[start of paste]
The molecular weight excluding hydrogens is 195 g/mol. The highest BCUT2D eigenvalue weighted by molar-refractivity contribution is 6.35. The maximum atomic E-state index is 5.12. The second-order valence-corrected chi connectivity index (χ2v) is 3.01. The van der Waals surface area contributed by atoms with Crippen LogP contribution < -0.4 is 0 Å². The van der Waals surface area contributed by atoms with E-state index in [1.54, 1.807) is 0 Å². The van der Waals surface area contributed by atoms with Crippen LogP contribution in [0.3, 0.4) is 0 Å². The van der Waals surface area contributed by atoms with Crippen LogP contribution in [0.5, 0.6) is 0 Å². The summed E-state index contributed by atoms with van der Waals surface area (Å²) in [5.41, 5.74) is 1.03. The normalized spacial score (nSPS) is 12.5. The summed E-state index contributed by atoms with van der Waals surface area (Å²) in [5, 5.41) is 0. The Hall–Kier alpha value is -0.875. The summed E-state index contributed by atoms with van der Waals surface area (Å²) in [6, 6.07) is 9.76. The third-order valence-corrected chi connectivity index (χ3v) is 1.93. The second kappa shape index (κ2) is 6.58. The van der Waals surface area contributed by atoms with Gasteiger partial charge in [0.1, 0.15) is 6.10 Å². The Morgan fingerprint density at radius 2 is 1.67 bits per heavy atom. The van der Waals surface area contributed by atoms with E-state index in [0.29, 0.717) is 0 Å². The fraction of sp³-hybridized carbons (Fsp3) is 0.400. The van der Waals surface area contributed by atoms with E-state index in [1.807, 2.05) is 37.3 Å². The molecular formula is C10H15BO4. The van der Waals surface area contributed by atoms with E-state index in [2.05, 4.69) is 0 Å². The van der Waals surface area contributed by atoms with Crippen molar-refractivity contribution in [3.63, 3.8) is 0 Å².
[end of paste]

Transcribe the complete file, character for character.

The molecular weight excluding hydrogens is 195 g/mol. The highest BCUT2D eigenvalue weighted by molar-refractivity contribution is 6.35. The maximum atomic E-state index is 5.12. The second-order valence-corrected chi connectivity index (χ2v) is 3.01. The van der Waals surface area contributed by atoms with Crippen LogP contribution < -0.4 is 0 Å². The van der Waals surface area contributed by atoms with E-state index in [1.54, 1.807) is 0 Å². The van der Waals surface area contributed by atoms with Crippen LogP contribution in [0.3, 0.4) is 0 Å². The van der Waals surface area contributed by atoms with Crippen LogP contribution in [0.5, 0.6) is 0 Å². The summed E-state index contributed by atoms with van der Waals surface area (Å²) in [5.41, 5.74) is 1.03. The normalized spacial score (nSPS) is 12.5. The summed E-state index contributed by atoms with van der Waals surface area (Å²) in [5, 5.41) is 0. The Hall–Kier alpha value is -0.875. The summed E-state index contributed by atoms with van der Waals surface area (Å²) in [6, 6.07) is 9.76. The third-order valence-corrected chi connectivity index (χ3v) is 1.93. The second kappa shape index (κ2) is 6.58. The van der Waals surface area contributed by atoms with Gasteiger partial charge in [0.1, 0.15) is 6.10 Å². The Morgan fingerprint density at radius 2 is 1.67 bits per heavy atom. The van der Waals surface area contributed by atoms with E-state index in [0.29, 0.717) is 0 Å². The fraction of sp³-hybridized carbons (Fsp3) is 0.400. The van der Waals surface area contributed by atoms with E-state index in [1.807, 2.05) is 37.3 Å². The molecular formula is C10H15BO4. The van der Waals surface area contributed by atoms with E-state index in [2.05, 4.69) is 0 Å². The van der Waals surface area contributed by atoms with Crippen molar-refractivity contribution in [3.63, 3.8) is 0 Å².